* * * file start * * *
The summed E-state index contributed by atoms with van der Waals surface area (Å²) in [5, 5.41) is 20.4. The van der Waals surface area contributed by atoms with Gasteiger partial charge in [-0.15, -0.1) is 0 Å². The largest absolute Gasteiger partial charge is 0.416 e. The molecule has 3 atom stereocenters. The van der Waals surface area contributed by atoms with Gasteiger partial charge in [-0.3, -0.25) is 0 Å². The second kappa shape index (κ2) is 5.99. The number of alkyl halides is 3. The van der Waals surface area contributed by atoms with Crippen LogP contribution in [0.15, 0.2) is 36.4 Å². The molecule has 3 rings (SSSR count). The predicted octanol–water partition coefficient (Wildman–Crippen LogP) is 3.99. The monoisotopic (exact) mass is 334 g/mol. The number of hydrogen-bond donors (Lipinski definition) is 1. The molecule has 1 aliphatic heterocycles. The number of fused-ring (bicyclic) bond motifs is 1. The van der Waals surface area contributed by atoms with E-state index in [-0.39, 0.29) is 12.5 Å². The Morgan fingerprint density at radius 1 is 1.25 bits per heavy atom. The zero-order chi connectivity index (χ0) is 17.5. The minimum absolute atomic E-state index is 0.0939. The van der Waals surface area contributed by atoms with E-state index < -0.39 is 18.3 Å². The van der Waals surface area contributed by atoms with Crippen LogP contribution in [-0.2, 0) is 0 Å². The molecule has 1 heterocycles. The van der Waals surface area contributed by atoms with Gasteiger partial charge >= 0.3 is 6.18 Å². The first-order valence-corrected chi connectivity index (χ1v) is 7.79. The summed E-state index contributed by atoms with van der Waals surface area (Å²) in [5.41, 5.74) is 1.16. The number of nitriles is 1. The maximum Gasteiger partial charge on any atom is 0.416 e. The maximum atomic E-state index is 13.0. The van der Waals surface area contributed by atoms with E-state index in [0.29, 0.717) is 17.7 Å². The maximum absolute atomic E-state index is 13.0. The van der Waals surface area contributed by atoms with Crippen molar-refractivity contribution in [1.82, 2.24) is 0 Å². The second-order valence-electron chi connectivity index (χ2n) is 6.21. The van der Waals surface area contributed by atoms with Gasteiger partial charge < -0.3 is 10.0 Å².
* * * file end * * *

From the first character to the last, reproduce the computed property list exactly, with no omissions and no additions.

The summed E-state index contributed by atoms with van der Waals surface area (Å²) in [5, 5.41) is 20.4. The van der Waals surface area contributed by atoms with Gasteiger partial charge in [-0.15, -0.1) is 0 Å². The largest absolute Gasteiger partial charge is 0.416 e. The molecule has 3 atom stereocenters. The van der Waals surface area contributed by atoms with Gasteiger partial charge in [-0.3, -0.25) is 0 Å². The second kappa shape index (κ2) is 5.99. The number of alkyl halides is 3. The van der Waals surface area contributed by atoms with Crippen LogP contribution in [0.15, 0.2) is 36.4 Å². The molecule has 3 rings (SSSR count). The predicted octanol–water partition coefficient (Wildman–Crippen LogP) is 3.99. The monoisotopic (exact) mass is 334 g/mol. The number of hydrogen-bond donors (Lipinski definition) is 1. The molecule has 1 aliphatic heterocycles. The number of fused-ring (bicyclic) bond motifs is 1. The van der Waals surface area contributed by atoms with E-state index in [-0.39, 0.29) is 12.5 Å². The Morgan fingerprint density at radius 1 is 1.25 bits per heavy atom. The zero-order chi connectivity index (χ0) is 17.5. The minimum absolute atomic E-state index is 0.0939. The van der Waals surface area contributed by atoms with E-state index < -0.39 is 18.3 Å². The van der Waals surface area contributed by atoms with Crippen LogP contribution in [-0.2, 0) is 0 Å². The molecule has 1 heterocycles. The van der Waals surface area contributed by atoms with Gasteiger partial charge >= 0.3 is 6.18 Å². The first-order valence-corrected chi connectivity index (χ1v) is 7.79. The summed E-state index contributed by atoms with van der Waals surface area (Å²) in [5.41, 5.74) is 1.16. The number of nitriles is 1. The maximum Gasteiger partial charge on any atom is 0.416 e. The maximum atomic E-state index is 13.0. The van der Waals surface area contributed by atoms with E-state index in [0.29, 0.717) is 17.7 Å². The maximum absolute atomic E-state index is 13.0. The van der Waals surface area contributed by atoms with Crippen molar-refractivity contribution in [1.82, 2.24) is 0 Å². The second-order valence-electron chi connectivity index (χ2n) is 6.21. The van der Waals surface area contributed by atoms with Gasteiger partial charge < -0.3 is 10.0 Å².